Case 4 Kilos Bayan vs. Morato G.R. No. 118910 Facts: A petition was filed to declare the Equipment Lease Agreement (ELA) between PCSO and PGMC invalid. Petitioner contends that ELA is similar to a Contract of Lease (COL) and that it violates PCSOs charter as well as the law of Public Bidding, and Sec. 2(2) Art. 9 of the Constitution. Respondent contends that petitioners have no legal standing on the issue and that ELA is different from COL, and bidding is not a requirement. Respondent also said that petitioner has no legal standing. Issue: Whether or not petitioners have legal standing on the issue Held: No. Although in the previous case involving the petitioner sustaining their standing, the current case does not invoke stare decisis as no constitutional issue was actually involved. The Court ruled that they are two different cases since ELA is a different contract. The Court also said that it is not standing that should be considered, rather whether or not petitioners are really parties of interest. Case 5 Tijam vs. Sibonghanoy G.R. L-21450 Facts: Tijam filed for the recovery of Php 1908.00 with legal interest, which started from the day of filling of complaint until the completion of the obligation against Sibonghanoy. Although the trial was rendered in favor of plaintiffs, the writ of execution was returned unsatisfactory, so plaintiffs moved for the execution of Suretys bond, which was granted. Surety moved to quash the writ but was denied. They now appealed to the CA on the grounds of lack of jurisdiction. However, CA affirmed the previous decision. Upon receipt of notice, Surety asked for an extension of time, which was granted. Two days later, Surety filed for a Motion to Dismiss on the grounds that CFI lacked jurisdiction in view of the effectivity of Judiciary Act of 1948 a month before plaintiffs filed for the petition for recovery. Case was then referred to the Supreme Court.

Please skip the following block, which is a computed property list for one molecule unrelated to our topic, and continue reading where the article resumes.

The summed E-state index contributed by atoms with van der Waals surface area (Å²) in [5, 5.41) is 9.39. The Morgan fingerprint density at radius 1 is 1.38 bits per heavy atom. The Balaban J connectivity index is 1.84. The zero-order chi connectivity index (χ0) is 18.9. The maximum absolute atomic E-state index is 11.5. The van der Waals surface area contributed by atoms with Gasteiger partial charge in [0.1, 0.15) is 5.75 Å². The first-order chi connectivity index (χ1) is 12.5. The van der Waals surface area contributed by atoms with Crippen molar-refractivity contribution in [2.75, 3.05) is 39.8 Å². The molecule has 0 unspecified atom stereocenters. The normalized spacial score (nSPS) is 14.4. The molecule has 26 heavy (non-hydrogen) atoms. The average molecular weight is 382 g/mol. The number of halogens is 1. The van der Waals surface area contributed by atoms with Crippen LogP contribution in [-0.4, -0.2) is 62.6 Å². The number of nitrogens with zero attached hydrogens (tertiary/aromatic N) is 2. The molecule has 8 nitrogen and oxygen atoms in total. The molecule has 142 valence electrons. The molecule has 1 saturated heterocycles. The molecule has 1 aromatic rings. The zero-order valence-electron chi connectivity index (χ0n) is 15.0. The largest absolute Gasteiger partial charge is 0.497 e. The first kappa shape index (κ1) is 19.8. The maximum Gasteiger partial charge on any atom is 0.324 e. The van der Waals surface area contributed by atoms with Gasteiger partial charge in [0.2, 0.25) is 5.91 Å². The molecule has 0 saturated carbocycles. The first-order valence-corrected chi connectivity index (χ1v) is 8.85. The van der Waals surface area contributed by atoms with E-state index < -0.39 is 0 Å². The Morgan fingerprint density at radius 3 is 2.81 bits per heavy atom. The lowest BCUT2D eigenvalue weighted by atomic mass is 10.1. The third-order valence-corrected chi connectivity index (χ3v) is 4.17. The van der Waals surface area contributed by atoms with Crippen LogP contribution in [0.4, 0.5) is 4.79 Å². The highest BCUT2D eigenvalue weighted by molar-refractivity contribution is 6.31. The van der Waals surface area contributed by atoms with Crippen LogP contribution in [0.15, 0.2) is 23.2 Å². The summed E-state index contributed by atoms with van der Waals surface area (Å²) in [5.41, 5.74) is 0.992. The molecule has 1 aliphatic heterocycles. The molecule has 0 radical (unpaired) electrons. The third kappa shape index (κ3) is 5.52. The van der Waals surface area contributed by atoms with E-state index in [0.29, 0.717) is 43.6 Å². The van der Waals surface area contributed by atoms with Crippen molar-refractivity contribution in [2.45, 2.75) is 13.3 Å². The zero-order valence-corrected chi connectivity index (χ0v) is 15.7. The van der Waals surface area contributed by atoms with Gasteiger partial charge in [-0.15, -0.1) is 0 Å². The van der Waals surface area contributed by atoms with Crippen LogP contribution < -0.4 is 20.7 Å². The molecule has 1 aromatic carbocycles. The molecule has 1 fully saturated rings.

Issue: Whether or not Motion to Dismiss filed by Surety is valid on the grounds that it was raised the first time after decision has been rendered on the core issue Held: No. The Court ruled that Surety is now barred by laches from invoking the plea only after almost 15 years, having raised the issue on lack of jurisdiction only this time. It hs been held that after voluntarily submitting a cause and encountering an adverse decision on the merits, it is too late for the loser to question the jurisdiction of the court. Case 6 Zandueta vs. De la Costa G.R. No. L-46267 Facts: Zandueta has been discharged the office of judge of first instance in the Ninth Judicial District, 5th branch of the Court of First Instance by virtue of ad interim appointment issued by the President and confirmed by the Commission on appointments of the National Assembly. When Commonwealth Act No. 145 or the Judicial Reorganization Law took effect, he was given a new ad interim appointment as judge of first instance of the Fourth Judicial District, with authority to preside over the CFI of Manila and Palawan. A year after, he was assigned to another ad interim appointment to the same office, which he took an oath to but was later disapproved by the Secretary of Justice. Respondent De la Costa replaced Zandueta as appointed by the President and approved by Commission on Appointments. Zandueta questions the constitutionality of C.A. No. 145. Issue: Whether or not Zandueta may question the constitutionality of C.A. No. 145 Held: No. The Court ruled that Zanduetas own act estopped him from questioning the constitutionality of C.A. No. 145. The Court opined that when a judge accepts another appointment, enters into the discharge of its functions and receives the corresponding salary, he abandons his old office and cannot claim to repossess it or question the constitutionality of the law by virtue of which his new appointment has been issued.